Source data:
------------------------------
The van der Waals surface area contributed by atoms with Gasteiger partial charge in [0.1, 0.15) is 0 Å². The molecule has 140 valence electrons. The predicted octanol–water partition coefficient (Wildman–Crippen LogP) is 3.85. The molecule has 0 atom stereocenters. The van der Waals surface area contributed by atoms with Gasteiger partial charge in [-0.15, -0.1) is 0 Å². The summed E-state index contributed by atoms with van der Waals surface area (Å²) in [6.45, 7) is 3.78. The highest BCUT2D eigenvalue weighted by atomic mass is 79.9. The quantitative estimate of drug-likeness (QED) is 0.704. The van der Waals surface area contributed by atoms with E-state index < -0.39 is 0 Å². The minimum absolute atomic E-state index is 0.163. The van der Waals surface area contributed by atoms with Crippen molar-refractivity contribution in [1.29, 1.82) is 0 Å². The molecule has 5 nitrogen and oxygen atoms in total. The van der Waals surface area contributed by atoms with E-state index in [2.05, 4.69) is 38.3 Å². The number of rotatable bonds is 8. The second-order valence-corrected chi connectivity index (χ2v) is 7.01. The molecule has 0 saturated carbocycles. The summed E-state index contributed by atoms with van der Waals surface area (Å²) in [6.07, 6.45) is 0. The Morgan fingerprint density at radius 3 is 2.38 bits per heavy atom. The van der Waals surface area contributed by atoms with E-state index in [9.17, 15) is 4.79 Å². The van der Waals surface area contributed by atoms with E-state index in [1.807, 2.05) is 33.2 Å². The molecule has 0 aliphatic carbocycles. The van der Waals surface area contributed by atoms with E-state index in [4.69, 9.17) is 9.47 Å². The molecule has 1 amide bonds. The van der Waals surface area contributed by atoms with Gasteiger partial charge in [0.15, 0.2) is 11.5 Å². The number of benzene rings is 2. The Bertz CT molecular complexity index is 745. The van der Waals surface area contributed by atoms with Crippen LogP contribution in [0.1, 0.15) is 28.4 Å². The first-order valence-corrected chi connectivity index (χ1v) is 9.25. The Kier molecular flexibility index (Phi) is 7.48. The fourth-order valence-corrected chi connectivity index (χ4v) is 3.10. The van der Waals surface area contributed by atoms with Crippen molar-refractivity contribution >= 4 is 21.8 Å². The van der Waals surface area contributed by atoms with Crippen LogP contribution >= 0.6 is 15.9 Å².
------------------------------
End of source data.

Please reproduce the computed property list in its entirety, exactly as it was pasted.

The van der Waals surface area contributed by atoms with Gasteiger partial charge in [0.1, 0.15) is 0 Å². The molecule has 140 valence electrons. The predicted octanol–water partition coefficient (Wildman–Crippen LogP) is 3.85. The molecule has 0 atom stereocenters. The van der Waals surface area contributed by atoms with Gasteiger partial charge in [-0.15, -0.1) is 0 Å². The summed E-state index contributed by atoms with van der Waals surface area (Å²) in [6.45, 7) is 3.78. The highest BCUT2D eigenvalue weighted by atomic mass is 79.9. The quantitative estimate of drug-likeness (QED) is 0.704. The van der Waals surface area contributed by atoms with E-state index < -0.39 is 0 Å². The minimum absolute atomic E-state index is 0.163. The van der Waals surface area contributed by atoms with Crippen molar-refractivity contribution in [1.29, 1.82) is 0 Å². The molecule has 5 nitrogen and oxygen atoms in total. The van der Waals surface area contributed by atoms with E-state index in [2.05, 4.69) is 38.3 Å². The number of rotatable bonds is 8. The second-order valence-corrected chi connectivity index (χ2v) is 7.01. The molecule has 0 saturated carbocycles. The summed E-state index contributed by atoms with van der Waals surface area (Å²) in [6.07, 6.45) is 0. The Morgan fingerprint density at radius 3 is 2.38 bits per heavy atom. The van der Waals surface area contributed by atoms with E-state index in [9.17, 15) is 4.79 Å². The van der Waals surface area contributed by atoms with E-state index in [1.807, 2.05) is 33.2 Å². The molecule has 0 aliphatic carbocycles. The van der Waals surface area contributed by atoms with E-state index in [4.69, 9.17) is 9.47 Å². The molecule has 1 amide bonds. The van der Waals surface area contributed by atoms with Gasteiger partial charge in [0.15, 0.2) is 11.5 Å². The number of benzene rings is 2. The Bertz CT molecular complexity index is 745. The van der Waals surface area contributed by atoms with Crippen LogP contribution in [0.1, 0.15) is 28.4 Å². The first-order valence-corrected chi connectivity index (χ1v) is 9.25. The Kier molecular flexibility index (Phi) is 7.48. The fourth-order valence-corrected chi connectivity index (χ4v) is 3.10. The van der Waals surface area contributed by atoms with Crippen molar-refractivity contribution >= 4 is 21.8 Å². The van der Waals surface area contributed by atoms with Crippen LogP contribution >= 0.6 is 15.9 Å².